By David Vergun, Army News ServiceFebruary 20, 2018
WASHINGTON -- Three months ago when Dr. Mark T. Esper became secretary of the Army, he said he would focus on two enduring priorities during his tenure.
First, he committed to making sure that Soldiers, their Families, and civilians are well cared for, led, trained and equipped. Secondly, Esper wants to ensure everyone commits to Army Values, particularly leaders, who should treat everyone with dignity and respect.
Esper spoke on these priorities at a media press briefing Feb. 15 at the Pentagon.
One of the ways to ensure Soldiers are equipped to handle high-end threats from nations like China and Russia, he said, is to make brigade combat teams more lethal. The Army has been doing that in a variety of ways, including converting infantry brigade combat teams to armored BCTs, he said.
Additionally, those BCTs are being beefed up with more Soldiers, thanks to Congress providing additional funding for manning levels and equipment.
Besides that, BCTs are becoming more robust with additional equipment such as short-range air defense, indirect fire support, and various upgrades like more lethal firepower for Strykers, Esper said, noting that he was recently with Soldiers in Germany during a Stryker live-fire exercise.
BCTs are also now receiving more munitions and replacement parts, he added.
While it is very important for Soldiers in those BCTs to be training with partner nations, it's also important to get a good return on investment in the process, Esper noted. The Army, in consultation with the joint staff, is looking at its far-flung, worldwide commitments to determine where it might be able to consolidate, he said.
Currently, Soldiers are being deployed a lot more than they were four or five years ago, and at some point, that impacts readiness in a negative way -- meaning fatigue and time away from Families, the secretary noted.
Esper had praise for the fiscal year 2019 budget that was recently released and said he has asked lawmakers to always provide budgets that are "predictable, adequate, sustained and timely."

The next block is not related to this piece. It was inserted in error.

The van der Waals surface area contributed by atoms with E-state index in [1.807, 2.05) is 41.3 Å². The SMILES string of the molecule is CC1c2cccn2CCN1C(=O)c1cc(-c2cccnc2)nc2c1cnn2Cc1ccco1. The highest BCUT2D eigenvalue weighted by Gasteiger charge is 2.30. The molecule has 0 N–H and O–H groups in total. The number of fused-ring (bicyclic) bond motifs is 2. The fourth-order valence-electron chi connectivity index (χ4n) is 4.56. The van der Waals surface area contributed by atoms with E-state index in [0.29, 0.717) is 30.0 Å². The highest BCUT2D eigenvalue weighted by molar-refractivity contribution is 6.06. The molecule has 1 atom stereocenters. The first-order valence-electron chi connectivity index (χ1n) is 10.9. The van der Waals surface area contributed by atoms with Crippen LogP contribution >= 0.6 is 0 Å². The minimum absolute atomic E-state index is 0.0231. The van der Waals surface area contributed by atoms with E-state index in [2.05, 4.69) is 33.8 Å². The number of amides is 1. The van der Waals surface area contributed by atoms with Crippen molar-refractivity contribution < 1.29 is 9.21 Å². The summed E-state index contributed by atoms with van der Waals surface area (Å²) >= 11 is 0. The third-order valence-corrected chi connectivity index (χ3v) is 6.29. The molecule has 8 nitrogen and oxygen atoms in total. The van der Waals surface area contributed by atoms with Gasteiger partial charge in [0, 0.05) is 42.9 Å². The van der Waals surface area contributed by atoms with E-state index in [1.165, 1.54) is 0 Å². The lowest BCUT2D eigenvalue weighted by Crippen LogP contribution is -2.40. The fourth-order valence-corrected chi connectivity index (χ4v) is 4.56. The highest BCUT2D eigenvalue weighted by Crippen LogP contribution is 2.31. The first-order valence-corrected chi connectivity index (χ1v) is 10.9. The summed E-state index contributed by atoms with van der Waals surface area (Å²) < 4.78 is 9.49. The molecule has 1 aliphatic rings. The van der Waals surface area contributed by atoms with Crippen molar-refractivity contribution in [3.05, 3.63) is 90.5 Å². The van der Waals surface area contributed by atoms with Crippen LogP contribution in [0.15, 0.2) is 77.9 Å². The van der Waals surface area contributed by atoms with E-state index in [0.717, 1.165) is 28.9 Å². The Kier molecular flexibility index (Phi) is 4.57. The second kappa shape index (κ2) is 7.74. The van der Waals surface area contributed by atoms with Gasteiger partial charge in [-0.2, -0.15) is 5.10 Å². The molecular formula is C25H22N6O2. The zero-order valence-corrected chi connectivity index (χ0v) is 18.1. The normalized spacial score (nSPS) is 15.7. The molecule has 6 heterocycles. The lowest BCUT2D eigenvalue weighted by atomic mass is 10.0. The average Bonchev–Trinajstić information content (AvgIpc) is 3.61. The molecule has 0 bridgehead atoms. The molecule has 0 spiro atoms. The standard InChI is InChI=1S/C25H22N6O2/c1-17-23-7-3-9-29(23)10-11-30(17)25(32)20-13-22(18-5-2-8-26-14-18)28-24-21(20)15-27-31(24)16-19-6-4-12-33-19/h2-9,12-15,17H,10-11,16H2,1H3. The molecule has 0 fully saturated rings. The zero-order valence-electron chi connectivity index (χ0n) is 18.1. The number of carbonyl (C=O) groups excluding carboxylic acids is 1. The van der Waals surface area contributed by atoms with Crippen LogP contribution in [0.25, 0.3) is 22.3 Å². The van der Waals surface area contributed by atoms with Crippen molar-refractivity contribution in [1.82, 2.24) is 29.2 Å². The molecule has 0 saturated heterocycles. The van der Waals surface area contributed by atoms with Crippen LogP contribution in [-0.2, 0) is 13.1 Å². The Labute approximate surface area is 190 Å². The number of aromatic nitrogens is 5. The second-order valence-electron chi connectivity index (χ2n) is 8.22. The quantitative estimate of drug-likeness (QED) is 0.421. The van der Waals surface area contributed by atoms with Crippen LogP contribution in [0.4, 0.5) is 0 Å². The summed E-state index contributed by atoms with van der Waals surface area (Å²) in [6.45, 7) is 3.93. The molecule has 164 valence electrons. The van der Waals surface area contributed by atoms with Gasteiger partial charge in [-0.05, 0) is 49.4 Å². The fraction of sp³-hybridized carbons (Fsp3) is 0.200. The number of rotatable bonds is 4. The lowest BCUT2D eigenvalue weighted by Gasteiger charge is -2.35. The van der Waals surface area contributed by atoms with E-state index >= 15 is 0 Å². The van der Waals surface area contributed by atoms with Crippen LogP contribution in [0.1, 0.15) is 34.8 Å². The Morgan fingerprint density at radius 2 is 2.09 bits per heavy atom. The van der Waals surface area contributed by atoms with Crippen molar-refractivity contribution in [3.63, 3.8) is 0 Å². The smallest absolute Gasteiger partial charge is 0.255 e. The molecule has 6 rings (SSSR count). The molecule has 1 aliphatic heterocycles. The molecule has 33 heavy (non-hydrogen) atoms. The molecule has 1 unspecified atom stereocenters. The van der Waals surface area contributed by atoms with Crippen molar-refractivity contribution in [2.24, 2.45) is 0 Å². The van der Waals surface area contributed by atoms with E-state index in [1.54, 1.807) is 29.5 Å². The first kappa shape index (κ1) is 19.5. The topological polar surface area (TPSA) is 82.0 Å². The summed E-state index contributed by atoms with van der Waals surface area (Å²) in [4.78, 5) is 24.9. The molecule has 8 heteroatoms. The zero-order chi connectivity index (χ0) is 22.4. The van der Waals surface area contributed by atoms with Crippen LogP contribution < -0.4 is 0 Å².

With regard to "timely," he said the appropriation process that takes place in Congress eats up many months of each fiscal year, so when authorization is finally granted, it's too late to spend for modernization, training or classroom seats.
If he was given one wish to ask of lawmakers, Esper responded that his would be "to allow me to spend O&M money over a period of two fiscal years," which smooth out the spending curve, Operation and maintenance is currently the largest portion of the budget after military personnel.
GREEN OUT, PINK IN
Esper was asked a number of other questions, including what he thinks of bringing back the World War II-era "Pink and Green" uniform.
He noted that the sergeant major of the Army was its biggest cheerleader and that he too is on board with the idea. A decision should be made by summer, pending congressional approval, which Esper said he thinks he has.
The secretary recalled his own 21 years Army service, which included 10 years on active duty in the 1980s and 1990s.
Back then, Soldiers were not too fond of the "Green" uniforms, he said. Soldiers were happy to see them phased out later on.
"It's difficult to explain the pride Soldiers take in their uniform appearance," Esper concluded. "It really makes a difference in terms of pride, confidence and esprit de corps. It's those intangibles that make a difference in combat."